For the San Jose Sharks and several other franchises, the 2015 offseason was rife with goalie issues. The teams in need were well-defined. The candidates were also well-defined. Among the moves, Robin Lehner went from Ottawa to Buffalo. Cam Talbot, after brilliantly backing up Henrik Lundqvist in New York, went to Edmonton. Sharks starter Antti Niemi went to Dallas.
San Jose traded for a goalie who didn’t appear on most radar screens. Martin Jones was traded to San Jose from Boston, just days after Boston acquired him from Los Angeles. Jones took the Sharks starting job and ran with it. During the 2015-16 season, Sharks backup Alex Stalock, underperformed for a second consecutive season. This pushed Sharks general manager Doug Wilson to make another move. Wilson traded for James Reimer from Toronto just prior to the trade deadline. The intent of that move was clear, Reimer was to serve as the backup to Jones.
Based on what has been seen to date, Wilson nailed both trades. The two best goalies to switch teams in the past year are Jones and Reimer. The question, which my colleague Andrew Bensch alluded to shortly after the trade, is who should be number one? This begs a follow-up question: what are the implications of who is number one?
The Current Clear Choice
The current clear starter is Jones. He has ably manned the nets for San Jose, carrying a workload that probably exceeds what a goalie in his first full NHL season as a starter should receive. The excess workload was due to the team’s lack of confidence Stalock. Jones earned the spot, but that does not mean he can’t lose it. He currently sports a .920 save percentage, but over the past two months, it is .929. In his last ten games, its .938 with a 1.61 goals against average (GAA). Jones is playing great.
The NHL is a results-oriented league and Reimer has delivered exceptional results since joining San Jose. He lost his first game in teal against Vancouver, surrendering three goals. All three goals came on Canucks power plays. Reimer’s numbers in the subsequent three games are eye-popping. A small sample size to be certain, but as Bensch pointed out in detail, Reimer’s performance has been very good all season. In his first four games as a Shark, Reimer’s save percentage is .952, his GAA sits at 1.26. For the season, his save percentage is .922, impressive given the suspect Toronto defense in front of him for most of the season.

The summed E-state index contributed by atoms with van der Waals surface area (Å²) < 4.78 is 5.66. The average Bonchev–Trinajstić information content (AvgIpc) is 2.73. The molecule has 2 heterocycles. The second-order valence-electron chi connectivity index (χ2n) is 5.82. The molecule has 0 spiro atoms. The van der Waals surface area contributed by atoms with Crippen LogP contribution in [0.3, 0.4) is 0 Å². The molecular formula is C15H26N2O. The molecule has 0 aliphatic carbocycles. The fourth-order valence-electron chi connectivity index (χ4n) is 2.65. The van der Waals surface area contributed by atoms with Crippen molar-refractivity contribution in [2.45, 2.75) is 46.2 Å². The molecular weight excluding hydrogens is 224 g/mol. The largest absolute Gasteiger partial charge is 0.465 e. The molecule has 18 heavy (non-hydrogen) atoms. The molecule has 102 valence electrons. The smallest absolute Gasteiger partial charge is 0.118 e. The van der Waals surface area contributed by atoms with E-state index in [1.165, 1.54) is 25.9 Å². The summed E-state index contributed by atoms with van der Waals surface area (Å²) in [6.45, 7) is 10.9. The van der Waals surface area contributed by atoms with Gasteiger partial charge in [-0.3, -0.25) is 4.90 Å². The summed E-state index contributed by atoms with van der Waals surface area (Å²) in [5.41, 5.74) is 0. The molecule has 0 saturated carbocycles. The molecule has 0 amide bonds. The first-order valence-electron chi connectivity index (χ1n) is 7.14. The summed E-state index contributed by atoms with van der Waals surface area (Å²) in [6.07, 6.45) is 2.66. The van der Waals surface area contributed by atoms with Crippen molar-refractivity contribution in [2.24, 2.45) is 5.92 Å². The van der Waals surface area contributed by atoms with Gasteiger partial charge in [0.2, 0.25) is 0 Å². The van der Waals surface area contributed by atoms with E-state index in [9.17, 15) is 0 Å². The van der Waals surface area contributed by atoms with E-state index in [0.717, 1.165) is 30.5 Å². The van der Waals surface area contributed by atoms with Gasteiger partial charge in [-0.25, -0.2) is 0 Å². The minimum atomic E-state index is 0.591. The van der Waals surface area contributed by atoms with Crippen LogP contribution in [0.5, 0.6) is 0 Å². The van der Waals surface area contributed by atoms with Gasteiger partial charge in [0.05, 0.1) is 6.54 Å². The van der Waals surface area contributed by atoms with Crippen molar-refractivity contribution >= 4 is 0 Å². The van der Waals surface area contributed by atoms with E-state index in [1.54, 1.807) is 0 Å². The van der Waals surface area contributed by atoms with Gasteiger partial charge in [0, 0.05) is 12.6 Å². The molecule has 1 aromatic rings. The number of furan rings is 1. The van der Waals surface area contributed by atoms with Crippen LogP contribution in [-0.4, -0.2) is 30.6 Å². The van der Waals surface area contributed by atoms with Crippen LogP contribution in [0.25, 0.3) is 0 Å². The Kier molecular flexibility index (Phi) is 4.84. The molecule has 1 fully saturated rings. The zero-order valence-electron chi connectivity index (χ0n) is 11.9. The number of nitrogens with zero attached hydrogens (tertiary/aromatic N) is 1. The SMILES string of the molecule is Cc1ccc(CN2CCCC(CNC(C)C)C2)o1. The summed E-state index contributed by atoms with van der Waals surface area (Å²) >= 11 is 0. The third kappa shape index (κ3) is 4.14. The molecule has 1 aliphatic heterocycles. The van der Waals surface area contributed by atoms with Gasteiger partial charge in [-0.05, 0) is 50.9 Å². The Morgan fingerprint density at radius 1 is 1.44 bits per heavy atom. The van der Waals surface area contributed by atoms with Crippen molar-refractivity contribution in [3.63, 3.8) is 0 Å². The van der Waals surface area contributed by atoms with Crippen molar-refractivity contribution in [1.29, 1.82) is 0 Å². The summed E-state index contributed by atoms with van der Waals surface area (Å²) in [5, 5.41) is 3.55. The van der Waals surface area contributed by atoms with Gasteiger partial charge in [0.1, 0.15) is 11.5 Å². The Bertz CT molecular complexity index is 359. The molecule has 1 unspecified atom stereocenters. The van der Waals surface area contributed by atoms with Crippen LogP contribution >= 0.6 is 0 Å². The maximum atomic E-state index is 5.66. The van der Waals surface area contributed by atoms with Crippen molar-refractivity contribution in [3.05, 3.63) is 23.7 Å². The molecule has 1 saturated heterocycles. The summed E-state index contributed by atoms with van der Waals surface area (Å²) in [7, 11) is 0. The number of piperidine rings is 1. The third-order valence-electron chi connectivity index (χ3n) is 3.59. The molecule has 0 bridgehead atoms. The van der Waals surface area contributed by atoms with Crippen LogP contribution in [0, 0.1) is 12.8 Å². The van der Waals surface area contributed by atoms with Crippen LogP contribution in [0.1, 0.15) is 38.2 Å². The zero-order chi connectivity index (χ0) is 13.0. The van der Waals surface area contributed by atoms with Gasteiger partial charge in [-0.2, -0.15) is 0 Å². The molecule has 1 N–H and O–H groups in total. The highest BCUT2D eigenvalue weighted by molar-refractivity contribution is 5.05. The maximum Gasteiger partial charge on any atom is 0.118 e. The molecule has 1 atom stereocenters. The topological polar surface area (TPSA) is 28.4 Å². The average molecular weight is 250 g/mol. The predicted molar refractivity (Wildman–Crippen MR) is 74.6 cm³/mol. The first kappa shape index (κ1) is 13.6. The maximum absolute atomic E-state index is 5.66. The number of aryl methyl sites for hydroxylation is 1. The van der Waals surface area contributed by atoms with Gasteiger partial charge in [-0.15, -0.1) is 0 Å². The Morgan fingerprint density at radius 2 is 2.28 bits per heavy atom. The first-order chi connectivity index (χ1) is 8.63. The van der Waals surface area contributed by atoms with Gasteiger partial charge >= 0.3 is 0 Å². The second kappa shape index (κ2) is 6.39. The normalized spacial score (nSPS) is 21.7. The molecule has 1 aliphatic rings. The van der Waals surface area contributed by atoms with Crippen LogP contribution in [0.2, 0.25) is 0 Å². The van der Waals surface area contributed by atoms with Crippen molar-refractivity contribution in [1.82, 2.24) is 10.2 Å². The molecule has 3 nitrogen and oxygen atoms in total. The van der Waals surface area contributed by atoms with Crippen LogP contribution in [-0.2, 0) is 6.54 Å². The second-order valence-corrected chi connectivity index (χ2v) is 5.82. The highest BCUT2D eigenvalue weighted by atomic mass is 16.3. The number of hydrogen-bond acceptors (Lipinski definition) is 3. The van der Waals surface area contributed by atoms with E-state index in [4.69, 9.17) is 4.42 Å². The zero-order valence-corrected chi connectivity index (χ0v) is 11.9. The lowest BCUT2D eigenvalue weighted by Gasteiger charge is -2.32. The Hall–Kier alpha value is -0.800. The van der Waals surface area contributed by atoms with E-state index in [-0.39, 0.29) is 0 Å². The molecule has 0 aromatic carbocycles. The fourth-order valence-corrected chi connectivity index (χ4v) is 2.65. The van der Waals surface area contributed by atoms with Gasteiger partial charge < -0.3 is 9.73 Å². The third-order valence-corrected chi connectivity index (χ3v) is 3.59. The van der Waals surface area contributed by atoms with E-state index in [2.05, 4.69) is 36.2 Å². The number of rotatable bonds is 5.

The Big Picture
The Sharks can not afford to retain both Martin Jones and James Reimer past this season. The expectation has been that Jones will be the starter. Jones’ contract is particularly good, with two more seasons at $3 million per season. His play suggests he is on the verge of becoming a top 10 goalie. If this is the case, his next deal is likely to double his current pay. Reimer has shown he can also become something special. Reimer is slated to be a free agent this offseason and he will look for a starting job next season. Could that job wind up being in San Jose?
For San Jose, the default scenario is the status quo. Jones is the top goalie and starts in the playoffs. Reimer fills a traditional backup role for the rest of this season, then moves onward and upward during the offseason.
The non-default scenario, however, is creeping into the picture. I’ll start with the obvious, it is entirely unclear who the better player is at this point. It is clear both are playing extremely well. The Sharks likely have the hottest current goaltending duo in the league. But only one can play at a time.
There is plenty of intrigue here. In the non-default scenario, the Sharks decide they like Reimer better. Reimer, as a free agent, would cost the Sharks in salary and cap space but he would not cost anything else. It is likely Reimer will see a deal somewhere in the $4-5 million range. I’ll assume the high side of this; Reimer will get $5 million per year for multiple seasons in a deal this offseason.
At that price for Reimer, it would not make sense for the Sharks to keep Martin Jones. Jones, with the combination of his strong performance and inexpensive contract, is valuable. As such, the Sharks could expect to get a major haul in a trade.